by Max Barry

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Geography and climate of Nhoor

Mae esgidiau gwyn yn gwrthyrru
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Diplomatic relations · Royal family trees · History timeline · Provinces · Legality · National holidays · Language · Sport · Biographies · Names
Dydw i ddim yn mwynhau'r gwiberod du yn y swyddfa

The Dominion of Nhoor is located on the western peninsula of the island of Raedlon in The Western Isles. The country is wrapped around the Cɵrhws mountain range that reaches altitudes of under 2000 m; the highest point of Nhoor is mount Cīzo̦qh, which is 3144 m (10,314.96 ft) high.

The country has three prominent inlets: the Gulf of Caverlaw in the northwest (which includes the Bay of E̦ro that forms a natural barrier between the provinces of U̦mhach from Gwmen pw Camhɵrlanh), the Bay of Sīlto in the north, and the Gulf of Sārruc in the northeast. There are several lakes in the country, the largest of which is lake Gergwna in the provinces of Chur, Ersuna and Manda. Other larger lakes are lake Īpos in the provinces of Lod, W̦nasy, and Capāylenh; lake Orīn in Amwcōmh, Unnō pw Camhɵrlanh, and Carunwch pw Cōmh; lake Sīre in Capāylenh; and lake Cī̦stime in the provinces of Gwmen pw Camhɵrlanh and Unnō pw Camhɵrlanh. The country's longest river is called Loty.

The climate of Nhoor is cool and temperate, and regulated by the seas that surround it. It generally classifies as an oceanic climate (Cfc) according to Köppen. Winds mostly come from the west and rainfall is strongest on the western sides of the islands. There is no marked wet and dry season. Temperatures generally lie between 22°C in summer and -10°C in winter (slightly cooler in higher areas), but locally in the province of Unnō pw Camhɵrlanh summer temperatures of more than 30°C, or temperatures dropping to below -20°C in the northeastern part of provinces Vaqtwch and Orleqh in winter are no exceptions. The southern areas are frequently hit by heavy storms coming from the Mesder Sea; often these include destructive katabatic winds.

Sārruc, the capital and largest city of Nhoor, has around 320 rainy (or snowy) days a year. The sky is usually cloudy even if it doesn’t rain, and sunny summer days with a completely blue sky are rare and cherished. Winter days are usually chilly and gloomy.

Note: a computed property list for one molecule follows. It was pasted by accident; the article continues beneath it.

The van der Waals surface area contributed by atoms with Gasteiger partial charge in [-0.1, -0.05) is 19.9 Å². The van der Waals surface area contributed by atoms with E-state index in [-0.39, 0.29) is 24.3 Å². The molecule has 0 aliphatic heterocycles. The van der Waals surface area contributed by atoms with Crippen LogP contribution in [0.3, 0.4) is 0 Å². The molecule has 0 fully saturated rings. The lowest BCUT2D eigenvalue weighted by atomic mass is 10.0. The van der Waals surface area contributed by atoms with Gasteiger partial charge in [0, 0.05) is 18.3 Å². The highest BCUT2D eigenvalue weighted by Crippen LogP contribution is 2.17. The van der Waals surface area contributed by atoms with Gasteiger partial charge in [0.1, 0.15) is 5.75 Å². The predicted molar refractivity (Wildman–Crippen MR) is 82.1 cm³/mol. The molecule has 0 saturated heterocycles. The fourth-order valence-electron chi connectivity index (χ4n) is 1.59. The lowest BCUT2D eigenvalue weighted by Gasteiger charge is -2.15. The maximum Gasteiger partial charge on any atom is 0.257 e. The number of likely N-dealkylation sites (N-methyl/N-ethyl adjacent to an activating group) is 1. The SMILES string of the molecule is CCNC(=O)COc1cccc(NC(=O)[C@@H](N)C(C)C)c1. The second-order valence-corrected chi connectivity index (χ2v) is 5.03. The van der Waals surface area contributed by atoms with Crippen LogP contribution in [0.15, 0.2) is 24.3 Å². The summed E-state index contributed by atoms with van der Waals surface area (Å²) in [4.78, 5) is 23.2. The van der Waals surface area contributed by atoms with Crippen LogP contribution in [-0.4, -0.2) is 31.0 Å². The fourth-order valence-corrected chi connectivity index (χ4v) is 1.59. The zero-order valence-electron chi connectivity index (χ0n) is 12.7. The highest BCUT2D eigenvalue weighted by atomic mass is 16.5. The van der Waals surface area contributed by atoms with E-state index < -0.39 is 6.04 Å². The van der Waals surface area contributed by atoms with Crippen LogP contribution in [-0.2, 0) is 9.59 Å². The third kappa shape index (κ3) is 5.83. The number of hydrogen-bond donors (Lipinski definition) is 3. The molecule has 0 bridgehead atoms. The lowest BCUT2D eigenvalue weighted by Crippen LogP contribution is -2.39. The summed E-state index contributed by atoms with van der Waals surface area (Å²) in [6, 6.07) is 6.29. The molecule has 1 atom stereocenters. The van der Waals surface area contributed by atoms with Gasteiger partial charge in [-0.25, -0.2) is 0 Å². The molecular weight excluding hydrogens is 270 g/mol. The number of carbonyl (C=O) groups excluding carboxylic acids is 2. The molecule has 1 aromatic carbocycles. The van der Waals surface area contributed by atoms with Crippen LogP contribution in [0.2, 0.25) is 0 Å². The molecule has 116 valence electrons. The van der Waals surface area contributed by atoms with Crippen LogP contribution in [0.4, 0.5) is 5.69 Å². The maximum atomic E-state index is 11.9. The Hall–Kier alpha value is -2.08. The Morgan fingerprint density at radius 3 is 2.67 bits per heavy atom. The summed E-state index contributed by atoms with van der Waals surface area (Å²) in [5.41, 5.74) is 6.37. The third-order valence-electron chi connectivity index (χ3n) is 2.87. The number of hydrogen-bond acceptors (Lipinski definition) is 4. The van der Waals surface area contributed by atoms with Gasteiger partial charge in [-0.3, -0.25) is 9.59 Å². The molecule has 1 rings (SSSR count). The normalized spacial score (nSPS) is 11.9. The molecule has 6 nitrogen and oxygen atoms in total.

The islands in the north have a couple of small areas with an ET climate.

The storm that is considered the most severe in Nhoor by popular opinion is the 1923 November storm, which flooded parts of the northeastern coast, hitting the cities of Sārruc and Sā̦qdws, and causing land slides on several places; 53 deaths were recorded, mostly due to drowning. A storm that hit the country in 1988 was probably far worse however, with floodings, uprooted trees, destroyed farmhouses, and further damage to nature. The northern part of the province of Orleqh was hit far more severely than the rest of the country however and as few civilised areas had been hit, this storm didn’t linger in people’s memories for long.

Flora and fauna
Large parts of Nhoor (especially the less flat parts) are covered in variants of conifers, including firs, larches, pines, spruces, and yews. Vegetation is further composed of grasses, ferns, and shrubs. Heath can be found in the flatter areas of Camhɵrlanh and Orleqh in areas that aren’t used for agriculture. Nhoor is home to a large number of native bird species, including three distinctive varieties of puffins, who breed on the smaller islands. Birds common in Nhoor that are indigenous to larger parts of the Western Isles include the Doman Crow and the Ipachi Kite. Several islands and some spots at the northernmost coast of Orleqh province are used by seals as breeding grounds. The largest predatory wild animal to roam parts of Nhoor is the wolf, which can be sighted occasionally in the country's southern provinces and which keeps the rabbit and rat populations in the south in check.